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plain sight! Once we were able to see it, we realized that our original holisticgoal had a hole in it large enough to steer a cruise ship though. So we changed our holisticgoal to include a new quality of life statement, forms of production and future resource base description to address this “new” aspect. We were then ready to test the purchase of the bronze. It passed testing. Using some of our planned profit for the purchase also passed. During our three days of deliberations, we really “peeled the onion.” When we finally did test, we were able to test the decisions more calmly, with less emotion. We know that without our holisticgoal and testing, we would not have made the decisions that we did. We’re convinced we made the right ones. Prior to Holistic Management, we would have talked ourselves out of the bronze. After all, the bronze would be a drain on the finances, and wouldn’t provide any tangible long term return. However, we would have missed what the sculpture could do for our “souls” on a daily basis. We would have bought the new trailer, not really understanding that we were very happy with the existing trailer, if we could overcome the safety concerns. It would have taken a lot of additional work to make the revisions to the new trailer to make it as comfortable as our old one. In addition, we were taking a big risk that our existing, smaller pickup might not be able to pull the new trailer, since its design is more wind resistant than the old one. We also would have felt just a little unhappy and/or guilty about each of those decisions, and we might never have understood why. This was some of the hardest “work” either of us has ever done. As a result of all our frustrations and work trying to use the Holistic Management® Decision-Making Framework, we now have a stronger and clearer holisticgoal, which makes testing easier for us. We are very confident, happy, and satisfied with the decisions we made. There have been none of the “what ifs,” second guessing, or guilty feelings, that have frequented many of our decisions prior to using Holistic Management. And perhaps the most powerful result is that we know ourselves better; we now have a deeper connection to our souls/spirits than we had when we began. This experience has also made us aware that there may be other “holes” in our holisticgoal, and to be on the “lookout” for those holes, as we can continue to strengthen our practice of Holistic Management. Pam & Jeff Herdrich can be reached at: flowerfarm@mydnet.com or The Flower Farm at 715/832-7189.


your core values, forms your inner foundation that will sustain you through tough times. As my friend, Don Campbell, who has been a mentor to me in the area of strong character, puts it, “When your wealth is lost, something is lost; when your health is lost, a great deal is lost; when your character is lost, everything is lost.”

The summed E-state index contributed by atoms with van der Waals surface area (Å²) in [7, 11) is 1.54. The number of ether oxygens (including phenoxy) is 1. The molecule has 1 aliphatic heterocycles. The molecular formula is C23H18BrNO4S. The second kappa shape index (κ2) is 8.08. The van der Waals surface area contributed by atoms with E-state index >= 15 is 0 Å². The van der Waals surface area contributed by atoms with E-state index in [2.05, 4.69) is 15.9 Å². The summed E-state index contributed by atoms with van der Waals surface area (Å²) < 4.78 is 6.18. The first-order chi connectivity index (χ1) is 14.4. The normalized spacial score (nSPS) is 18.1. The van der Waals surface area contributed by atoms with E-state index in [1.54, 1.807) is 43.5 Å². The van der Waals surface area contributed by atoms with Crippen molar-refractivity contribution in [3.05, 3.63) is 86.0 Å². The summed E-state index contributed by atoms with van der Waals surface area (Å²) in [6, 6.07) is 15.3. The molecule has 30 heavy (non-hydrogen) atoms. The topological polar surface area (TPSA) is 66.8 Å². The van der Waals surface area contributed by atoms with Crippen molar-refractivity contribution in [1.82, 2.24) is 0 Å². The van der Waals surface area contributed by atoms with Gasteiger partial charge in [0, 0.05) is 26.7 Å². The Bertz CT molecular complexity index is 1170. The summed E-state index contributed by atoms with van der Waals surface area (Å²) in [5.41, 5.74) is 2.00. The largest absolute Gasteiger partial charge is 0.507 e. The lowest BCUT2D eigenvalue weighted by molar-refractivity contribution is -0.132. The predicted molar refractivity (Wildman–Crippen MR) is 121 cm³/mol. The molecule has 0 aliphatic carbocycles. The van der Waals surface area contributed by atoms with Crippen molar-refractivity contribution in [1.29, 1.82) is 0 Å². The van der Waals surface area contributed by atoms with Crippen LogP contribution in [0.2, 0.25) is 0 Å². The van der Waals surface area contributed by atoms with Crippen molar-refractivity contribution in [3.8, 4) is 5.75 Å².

Keeping Your Roots Strong In The Storms Of Life by David Irvine

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y all standards, the past decade has presented rural communities with some of the biggest challenges in history. Droughts, low commodity prices, migration to the cities, and B.S.E., have taken their toll on rural culture. No citizen on the prairies is untouched by the effects of a changing rural society, for these are not just rural challenges but societal challenges. During the storms of life we all need to remember to tap into the courage and resiliency that is the foundation of rural communities. So how can we deal with the current challenges? I offer up seven strategies: 1) Remember—Everything in life occurs in cycles. I learned on the farm that spring always follows winter, that summer always follows spring, that winter always follows a good harvest. In our addictive society we seek relief from uneasiness and pain with a variety of readily available medications, tranquilizers, and pain relievers. Though all of these can be important tools at the appropriate time and place, resiliency is built on the capacity to go through some discomfort and, in the process, develop the necessary resources to deal with difficult times. And when the bad times pass, as they always do, we emerge stronger and better able to face life’s challenges. 2) Distinguish between what you can and can’t control. A guiding tool in my life that gives me enormous strength in challenging times is the serenity prayer: “God, grant me the serenity to accept the things I cannot change; the courage to change the things I can, and the wisdom to know the difference.” This simple prayer can be boiled down to three rules for finding peace in any situation: (a) Change the changeable; (b) Accept the unchangeable, and (c) Remove yourself from the unacceptable. We always have a choice about our attitude, our own happiness, and the contribution we make in the service of others. Put your effort into those things that you can influence, that you hold a firm conviction to change, and let go of putting effort into that which is out of your control. 3) Build on the positive. Another thing that we can control is finding the good that emerges from any disaster, and building on that good. Ranchers and farmers know how to do this. You are born optimists. You have to be in order to have survived this long. 4) Take care of people. Use times of uncertainty and crisis as a time to